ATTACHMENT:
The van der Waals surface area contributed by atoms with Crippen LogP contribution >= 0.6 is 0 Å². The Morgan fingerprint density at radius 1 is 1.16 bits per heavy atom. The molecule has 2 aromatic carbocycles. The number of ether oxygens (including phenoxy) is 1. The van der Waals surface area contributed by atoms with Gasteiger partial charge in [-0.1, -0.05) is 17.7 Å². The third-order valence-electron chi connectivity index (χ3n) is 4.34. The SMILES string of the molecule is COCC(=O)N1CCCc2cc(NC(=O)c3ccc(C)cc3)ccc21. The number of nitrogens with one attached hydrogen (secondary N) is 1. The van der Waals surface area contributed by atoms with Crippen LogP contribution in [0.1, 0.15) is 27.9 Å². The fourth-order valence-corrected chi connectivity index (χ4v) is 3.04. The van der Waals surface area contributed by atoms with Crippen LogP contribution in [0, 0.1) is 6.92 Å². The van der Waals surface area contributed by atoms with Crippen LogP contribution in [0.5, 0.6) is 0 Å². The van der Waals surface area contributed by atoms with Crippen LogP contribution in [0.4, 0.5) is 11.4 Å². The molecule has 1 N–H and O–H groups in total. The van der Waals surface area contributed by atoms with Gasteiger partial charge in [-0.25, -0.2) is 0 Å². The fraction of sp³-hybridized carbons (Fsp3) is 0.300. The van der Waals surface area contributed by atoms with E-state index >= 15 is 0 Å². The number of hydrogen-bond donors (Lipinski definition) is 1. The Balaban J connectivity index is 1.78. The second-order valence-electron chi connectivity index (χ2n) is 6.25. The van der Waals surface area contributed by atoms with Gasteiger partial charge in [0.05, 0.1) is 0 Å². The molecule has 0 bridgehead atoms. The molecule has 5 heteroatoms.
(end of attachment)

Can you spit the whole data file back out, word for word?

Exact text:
The van der Waals surface area contributed by atoms with Crippen LogP contribution >= 0.6 is 0 Å². The Morgan fingerprint density at radius 1 is 1.16 bits per heavy atom. The molecule has 2 aromatic carbocycles. The number of ether oxygens (including phenoxy) is 1. The van der Waals surface area contributed by atoms with Gasteiger partial charge in [-0.1, -0.05) is 17.7 Å². The third-order valence-electron chi connectivity index (χ3n) is 4.34. The SMILES string of the molecule is COCC(=O)N1CCCc2cc(NC(=O)c3ccc(C)cc3)ccc21. The number of nitrogens with one attached hydrogen (secondary N) is 1. The van der Waals surface area contributed by atoms with Crippen LogP contribution in [0.1, 0.15) is 27.9 Å². The fourth-order valence-corrected chi connectivity index (χ4v) is 3.04. The van der Waals surface area contributed by atoms with Crippen LogP contribution in [0, 0.1) is 6.92 Å². The van der Waals surface area contributed by atoms with Crippen LogP contribution in [0.5, 0.6) is 0 Å². The van der Waals surface area contributed by atoms with Crippen LogP contribution in [0.4, 0.5) is 11.4 Å². The molecule has 1 N–H and O–H groups in total. The van der Waals surface area contributed by atoms with Gasteiger partial charge in [-0.25, -0.2) is 0 Å². The fraction of sp³-hybridized carbons (Fsp3) is 0.300. The van der Waals surface area contributed by atoms with E-state index >= 15 is 0 Å². The number of hydrogen-bond donors (Lipinski definition) is 1. The Balaban J connectivity index is 1.78. The second-order valence-electron chi connectivity index (χ2n) is 6.25. The van der Waals surface area contributed by atoms with Gasteiger partial charge in [0.05, 0.1) is 0 Å². The molecule has 0 bridgehead atoms. The molecule has 5 heteroatoms.